Philanthropist donates to James Camp Prison

BY: News Desk Report
Chief Kofi Ohene (left), a businessman,  presenting the items to Supt Emmanuel Darfour, the acting 2IC of the James Camp Prison
Chief Kofi Ohene (left), a businessman, presenting the items to Supt Emmanuel Darfour, the acting 2IC of the James Camp Prison

A businessman, Chief Kofi Ohene, has made a donation worth thousands of Ghana cedis to the James Camp Prison at North Ridge, Accra, as part of the celebration of his 60th birthday last Sunday.

The items included 300 packs of jollof rice with chicken, bags of rice and maize, boxes of sunflower cooking oil, toilet rolls, cartons of milk, buckets of washing powder, packs of sugar, cartons of assorted soft drinks, canned meat and fish and bottles of Honey Citron and Ginger Tea.

Presenting the items, Chief Ohene said he was thrilled to join the inmates of the prison, whom he called his brothers and sisters, having received the blessings of God for the past 60 years.

James Camp Prison

He said he could not have chosen any other better place than the James Camp Prison, stressing that “whatever I am doing today is for God and country”.

The Acting 2IC, Supt. Emmanuel Darfour, received the items on behalf of the Camp Prison.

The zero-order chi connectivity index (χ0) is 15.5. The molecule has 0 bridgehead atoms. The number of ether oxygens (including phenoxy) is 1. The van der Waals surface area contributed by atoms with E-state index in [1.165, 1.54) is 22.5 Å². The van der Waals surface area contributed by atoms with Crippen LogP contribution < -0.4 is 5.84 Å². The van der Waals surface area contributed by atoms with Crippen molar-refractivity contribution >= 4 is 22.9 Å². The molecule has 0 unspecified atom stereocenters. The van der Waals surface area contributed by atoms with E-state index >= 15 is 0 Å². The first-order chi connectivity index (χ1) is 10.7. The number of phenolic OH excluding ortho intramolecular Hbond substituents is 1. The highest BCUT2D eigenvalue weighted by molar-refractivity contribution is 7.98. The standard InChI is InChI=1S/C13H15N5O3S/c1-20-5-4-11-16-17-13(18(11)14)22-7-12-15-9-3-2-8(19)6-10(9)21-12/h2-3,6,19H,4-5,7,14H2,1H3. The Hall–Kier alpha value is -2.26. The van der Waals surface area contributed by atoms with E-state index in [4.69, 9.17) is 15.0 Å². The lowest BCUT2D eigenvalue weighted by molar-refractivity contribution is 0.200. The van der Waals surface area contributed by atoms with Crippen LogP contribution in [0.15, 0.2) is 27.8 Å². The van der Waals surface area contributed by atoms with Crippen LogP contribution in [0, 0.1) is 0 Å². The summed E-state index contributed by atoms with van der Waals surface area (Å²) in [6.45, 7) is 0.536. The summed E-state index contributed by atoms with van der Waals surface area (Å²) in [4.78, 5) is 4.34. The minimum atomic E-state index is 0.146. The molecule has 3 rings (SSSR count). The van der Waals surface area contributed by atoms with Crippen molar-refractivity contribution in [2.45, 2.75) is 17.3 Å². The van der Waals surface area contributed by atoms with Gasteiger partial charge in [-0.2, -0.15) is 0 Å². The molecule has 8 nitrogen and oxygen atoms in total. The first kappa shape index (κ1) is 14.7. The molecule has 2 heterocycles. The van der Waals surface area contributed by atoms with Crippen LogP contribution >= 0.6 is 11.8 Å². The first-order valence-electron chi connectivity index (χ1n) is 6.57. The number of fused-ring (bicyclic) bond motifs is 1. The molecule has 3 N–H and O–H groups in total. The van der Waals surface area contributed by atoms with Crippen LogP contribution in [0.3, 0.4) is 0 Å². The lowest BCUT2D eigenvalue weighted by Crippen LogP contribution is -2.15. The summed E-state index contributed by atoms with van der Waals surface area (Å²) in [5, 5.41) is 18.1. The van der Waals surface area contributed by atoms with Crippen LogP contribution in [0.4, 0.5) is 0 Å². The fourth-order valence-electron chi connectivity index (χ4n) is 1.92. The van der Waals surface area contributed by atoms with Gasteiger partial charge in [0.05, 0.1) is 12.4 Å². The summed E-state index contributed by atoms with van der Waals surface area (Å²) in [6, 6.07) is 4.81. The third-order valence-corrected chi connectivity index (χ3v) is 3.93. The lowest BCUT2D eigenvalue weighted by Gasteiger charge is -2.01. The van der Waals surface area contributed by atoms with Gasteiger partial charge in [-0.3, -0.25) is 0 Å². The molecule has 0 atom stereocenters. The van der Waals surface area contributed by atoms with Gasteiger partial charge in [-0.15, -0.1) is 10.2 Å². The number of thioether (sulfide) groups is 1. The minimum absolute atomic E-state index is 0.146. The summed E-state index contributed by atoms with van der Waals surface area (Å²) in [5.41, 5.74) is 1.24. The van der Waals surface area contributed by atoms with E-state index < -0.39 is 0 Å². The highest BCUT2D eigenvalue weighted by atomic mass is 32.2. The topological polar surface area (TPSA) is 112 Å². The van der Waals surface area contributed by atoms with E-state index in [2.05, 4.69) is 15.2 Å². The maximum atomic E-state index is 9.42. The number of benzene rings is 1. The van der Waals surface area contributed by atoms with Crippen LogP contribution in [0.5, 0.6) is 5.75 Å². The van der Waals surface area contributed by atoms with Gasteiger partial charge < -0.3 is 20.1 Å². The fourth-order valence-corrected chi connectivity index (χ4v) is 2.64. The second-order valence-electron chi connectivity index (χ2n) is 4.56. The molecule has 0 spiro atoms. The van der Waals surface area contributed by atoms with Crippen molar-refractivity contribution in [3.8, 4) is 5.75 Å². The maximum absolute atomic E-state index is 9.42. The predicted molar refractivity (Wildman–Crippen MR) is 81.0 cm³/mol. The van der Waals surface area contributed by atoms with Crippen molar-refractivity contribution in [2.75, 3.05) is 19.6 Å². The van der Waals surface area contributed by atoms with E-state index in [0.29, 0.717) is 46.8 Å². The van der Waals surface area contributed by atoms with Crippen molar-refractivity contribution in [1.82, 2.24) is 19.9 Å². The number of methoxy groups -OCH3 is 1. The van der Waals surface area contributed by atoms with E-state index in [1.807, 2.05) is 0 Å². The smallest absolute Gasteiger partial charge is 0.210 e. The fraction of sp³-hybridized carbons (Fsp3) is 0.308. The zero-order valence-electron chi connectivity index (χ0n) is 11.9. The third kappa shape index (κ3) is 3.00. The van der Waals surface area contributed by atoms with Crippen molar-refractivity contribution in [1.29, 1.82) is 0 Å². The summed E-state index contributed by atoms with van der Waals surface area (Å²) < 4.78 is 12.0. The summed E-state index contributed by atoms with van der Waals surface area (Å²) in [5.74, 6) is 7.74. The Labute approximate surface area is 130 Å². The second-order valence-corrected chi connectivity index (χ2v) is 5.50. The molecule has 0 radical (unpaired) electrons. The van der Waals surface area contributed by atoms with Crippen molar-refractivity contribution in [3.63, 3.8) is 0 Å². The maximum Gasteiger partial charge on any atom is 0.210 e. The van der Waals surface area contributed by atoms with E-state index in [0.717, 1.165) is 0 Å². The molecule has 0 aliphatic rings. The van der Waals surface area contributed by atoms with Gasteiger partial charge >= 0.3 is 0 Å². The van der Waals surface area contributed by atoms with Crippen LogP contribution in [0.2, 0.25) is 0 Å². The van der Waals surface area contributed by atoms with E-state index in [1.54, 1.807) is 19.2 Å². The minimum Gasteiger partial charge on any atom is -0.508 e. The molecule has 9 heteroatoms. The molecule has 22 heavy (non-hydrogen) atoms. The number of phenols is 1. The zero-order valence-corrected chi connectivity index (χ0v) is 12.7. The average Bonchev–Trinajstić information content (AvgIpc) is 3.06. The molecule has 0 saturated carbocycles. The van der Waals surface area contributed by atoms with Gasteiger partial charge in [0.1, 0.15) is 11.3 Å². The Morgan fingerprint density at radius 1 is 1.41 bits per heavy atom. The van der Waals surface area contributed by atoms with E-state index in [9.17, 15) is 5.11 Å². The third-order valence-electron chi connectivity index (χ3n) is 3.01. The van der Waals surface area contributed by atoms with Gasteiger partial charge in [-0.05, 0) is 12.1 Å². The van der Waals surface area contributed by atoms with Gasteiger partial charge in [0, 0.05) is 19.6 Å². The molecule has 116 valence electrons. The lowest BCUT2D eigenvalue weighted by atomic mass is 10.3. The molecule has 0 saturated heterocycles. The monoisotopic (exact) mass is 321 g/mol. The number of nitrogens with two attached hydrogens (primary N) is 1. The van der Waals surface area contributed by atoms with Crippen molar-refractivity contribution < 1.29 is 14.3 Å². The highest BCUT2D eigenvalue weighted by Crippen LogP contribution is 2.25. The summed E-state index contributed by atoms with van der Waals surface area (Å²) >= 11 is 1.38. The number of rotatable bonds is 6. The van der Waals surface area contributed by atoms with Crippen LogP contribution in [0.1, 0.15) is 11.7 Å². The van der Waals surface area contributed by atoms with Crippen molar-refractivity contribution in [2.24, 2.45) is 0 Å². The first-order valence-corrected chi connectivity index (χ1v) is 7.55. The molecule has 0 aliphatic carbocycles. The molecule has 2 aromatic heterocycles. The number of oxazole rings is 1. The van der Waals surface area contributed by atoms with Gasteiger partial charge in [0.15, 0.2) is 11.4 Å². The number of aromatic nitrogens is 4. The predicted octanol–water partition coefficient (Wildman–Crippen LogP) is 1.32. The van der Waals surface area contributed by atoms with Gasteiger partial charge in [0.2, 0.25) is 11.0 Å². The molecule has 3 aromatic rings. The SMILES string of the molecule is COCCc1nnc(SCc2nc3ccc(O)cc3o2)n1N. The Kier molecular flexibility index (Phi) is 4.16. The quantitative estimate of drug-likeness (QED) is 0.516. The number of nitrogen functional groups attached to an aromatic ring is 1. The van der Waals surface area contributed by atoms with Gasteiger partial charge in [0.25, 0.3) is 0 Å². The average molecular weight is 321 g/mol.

He expressed the gratitude of the authorities and inmates of the Camp Prison to Chief who was accompanied by some family members and friends for his kind gesture and expressed the hope that the items would go a long way in putting smiles on the faces of the inmates whom the state spent GH₵1.80p on each inmate a day.

Chief Ohene and his entourage later paid a courtesy visit to the Deputy Director of Prisons and Officer-in-Charge of the James Camp Prison, Mr Raphael Tuekpe, who also thanked them for donating to the inmates.

In the view of the Mr Tuekpe, donations from private individuals helped inmates to integrate properly into the society after serving their custodial sentence and urged the public to emulate such kind gesture.

Donation

“Donations like this make the inmates feel a sense of belongingness so that when they go out they don’t wage war on the society.

But if we are not treating them like this and we shun them, anytime they go out, they become peeved and when they are peeved, the consequences are not good at all as they will not spare us.

So, it is good that we will come to their aid from time to time”, he noted.